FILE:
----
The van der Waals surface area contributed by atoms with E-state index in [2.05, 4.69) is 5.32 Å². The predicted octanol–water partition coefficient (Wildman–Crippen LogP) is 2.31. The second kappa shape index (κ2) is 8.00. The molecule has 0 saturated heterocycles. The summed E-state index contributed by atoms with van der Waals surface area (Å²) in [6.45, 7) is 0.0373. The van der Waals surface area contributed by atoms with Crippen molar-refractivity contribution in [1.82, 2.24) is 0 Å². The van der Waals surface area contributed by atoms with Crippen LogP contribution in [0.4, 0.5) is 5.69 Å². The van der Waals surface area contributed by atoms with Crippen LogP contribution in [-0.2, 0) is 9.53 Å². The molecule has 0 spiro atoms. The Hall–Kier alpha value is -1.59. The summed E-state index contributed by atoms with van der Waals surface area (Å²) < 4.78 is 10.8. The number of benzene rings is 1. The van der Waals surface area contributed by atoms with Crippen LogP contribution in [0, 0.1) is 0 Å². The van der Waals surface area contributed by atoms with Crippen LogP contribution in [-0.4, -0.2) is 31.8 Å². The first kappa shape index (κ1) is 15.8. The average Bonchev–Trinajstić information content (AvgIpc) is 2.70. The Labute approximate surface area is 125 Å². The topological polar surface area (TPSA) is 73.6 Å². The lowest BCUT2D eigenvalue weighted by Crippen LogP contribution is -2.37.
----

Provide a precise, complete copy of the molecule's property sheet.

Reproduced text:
The van der Waals surface area contributed by atoms with E-state index in [2.05, 4.69) is 5.32 Å². The predicted octanol–water partition coefficient (Wildman–Crippen LogP) is 2.31. The second kappa shape index (κ2) is 8.00. The molecule has 0 saturated heterocycles. The summed E-state index contributed by atoms with van der Waals surface area (Å²) in [6.45, 7) is 0.0373. The van der Waals surface area contributed by atoms with Crippen molar-refractivity contribution in [1.82, 2.24) is 0 Å². The van der Waals surface area contributed by atoms with Crippen LogP contribution in [0.4, 0.5) is 5.69 Å². The van der Waals surface area contributed by atoms with Crippen LogP contribution in [-0.2, 0) is 9.53 Å². The molecule has 0 spiro atoms. The Hall–Kier alpha value is -1.59. The summed E-state index contributed by atoms with van der Waals surface area (Å²) < 4.78 is 10.8. The number of benzene rings is 1. The van der Waals surface area contributed by atoms with Crippen LogP contribution in [0, 0.1) is 0 Å². The van der Waals surface area contributed by atoms with Crippen LogP contribution in [-0.4, -0.2) is 31.8 Å². The first kappa shape index (κ1) is 15.8. The average Bonchev–Trinajstić information content (AvgIpc) is 2.70. The Labute approximate surface area is 125 Å². The topological polar surface area (TPSA) is 73.6 Å². The lowest BCUT2D eigenvalue weighted by Crippen LogP contribution is -2.37.